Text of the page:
W3C home > Mailing lists > Public > www-style@w3.org > March 2009

Re: CSS & Fonts

From: Thomas Phinney <tphinney@cal.berkeley.edu>
Date: Mon, 16 Mar 2009 08:07:12 -0700
Message-ID: <f49ae6ac0903160807x30cbd58fi2782deeff78f642a@mail.gmail.com>
To: John Daggett <jdaggett@mozilla.com>
Cc: Aaron <aaron.cicali@gmail.com>, www-style@w3.org
On Mon, Mar 16, 2009 at 7:45 AM, John Daggett <jdaggett@mozilla.com> wrote:
>
> Hi Aaron,
>
> > Since we're already font-challenged on the web, wouldn't it be great if
> > we could specify an alternate ruleset if a particular font wasn't
> > available?
> >
> > For instance:
> >
> > body {
> > font: 28px normal georgia, 26px bold times new roman;
> > }
>
> Just curious, what's the problem here you're trying to solve?  Varying
> size based on the font I can see as desirable, not sure I see the use
> case for specifying bold or normal per font.  Have you played with
> font-size-adjust, implemented currently in FF 3.0?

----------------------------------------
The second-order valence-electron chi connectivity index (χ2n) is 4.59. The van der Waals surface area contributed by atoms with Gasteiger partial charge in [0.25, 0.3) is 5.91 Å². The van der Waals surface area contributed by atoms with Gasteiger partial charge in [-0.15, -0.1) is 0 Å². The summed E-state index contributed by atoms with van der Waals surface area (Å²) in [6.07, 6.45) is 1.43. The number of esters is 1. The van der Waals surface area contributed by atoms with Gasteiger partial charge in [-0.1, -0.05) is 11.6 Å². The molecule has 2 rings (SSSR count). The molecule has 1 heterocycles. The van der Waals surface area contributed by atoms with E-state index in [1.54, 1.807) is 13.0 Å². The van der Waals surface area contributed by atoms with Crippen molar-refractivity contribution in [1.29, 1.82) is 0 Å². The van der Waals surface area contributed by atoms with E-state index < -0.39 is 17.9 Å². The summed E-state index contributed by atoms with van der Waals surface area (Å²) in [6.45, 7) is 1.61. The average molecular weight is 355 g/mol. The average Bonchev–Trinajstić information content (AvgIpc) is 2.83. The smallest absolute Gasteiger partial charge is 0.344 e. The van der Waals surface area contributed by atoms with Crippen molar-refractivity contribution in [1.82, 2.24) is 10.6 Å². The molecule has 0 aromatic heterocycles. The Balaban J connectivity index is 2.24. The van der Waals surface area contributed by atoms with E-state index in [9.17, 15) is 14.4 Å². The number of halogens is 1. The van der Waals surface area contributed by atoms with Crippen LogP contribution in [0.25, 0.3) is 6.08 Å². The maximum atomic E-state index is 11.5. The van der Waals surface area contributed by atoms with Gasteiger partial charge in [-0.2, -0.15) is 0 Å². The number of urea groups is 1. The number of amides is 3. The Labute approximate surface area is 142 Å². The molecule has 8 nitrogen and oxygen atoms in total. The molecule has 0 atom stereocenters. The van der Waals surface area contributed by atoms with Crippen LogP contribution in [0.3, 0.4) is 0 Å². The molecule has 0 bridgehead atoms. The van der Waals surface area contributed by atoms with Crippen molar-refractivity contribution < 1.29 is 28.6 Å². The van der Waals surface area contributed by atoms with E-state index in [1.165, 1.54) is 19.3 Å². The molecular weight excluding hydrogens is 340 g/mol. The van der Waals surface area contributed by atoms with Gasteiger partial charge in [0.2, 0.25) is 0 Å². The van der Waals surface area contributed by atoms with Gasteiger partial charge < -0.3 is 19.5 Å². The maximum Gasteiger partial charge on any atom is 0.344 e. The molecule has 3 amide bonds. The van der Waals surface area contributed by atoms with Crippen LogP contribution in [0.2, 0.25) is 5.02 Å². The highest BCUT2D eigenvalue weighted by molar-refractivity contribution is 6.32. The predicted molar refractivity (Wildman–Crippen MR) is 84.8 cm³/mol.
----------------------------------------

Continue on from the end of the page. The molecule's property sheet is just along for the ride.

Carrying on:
Given that weights can vary by more subtle differences than regular vs
bold, that would be reasonable in theory. Mind you, more subtle weight
differences are generally unavailable in the system fonts one might
expect to see spec'd in such a CSS declaration.

> > While we're at it...how about CSS font anti-aliasing? Instead of
> > allowing silly little programs like Internet Explorer anti-alias ALL
> > fonts on our pages (even little itty bitty ones), shouldn't WE, the
> > DEVELOPERS be the ones specifying which fonts to anti-alias? I
> > appreciate a good fuzzy edge on my headings, it just doesn't make
> > sense in other places.
>
> I'm with Vladimir on this, having an author controlled attribute for
> this is a bad idea.  These preferences are very user-dependent and
> hardware dependent, the level of subpixel aliasing varies across display
> types.  What might seem nice to a Mac OS user is not necessarily what a
> ClearType user wants to see and vice versa.  After all, it's the users,
> not authors, who are reading the text.

Just so. As a "font guy," I'm completely in agreement with you and Vlad on this.

Cheers,

T

--
"Men occasionally stumble over the truth, but most of them pick themselves up
and hurry off as if nothing ever happened."
- Sir Winston Churchill
Received on Monday, 16 March 2009 15:07:50 GMT

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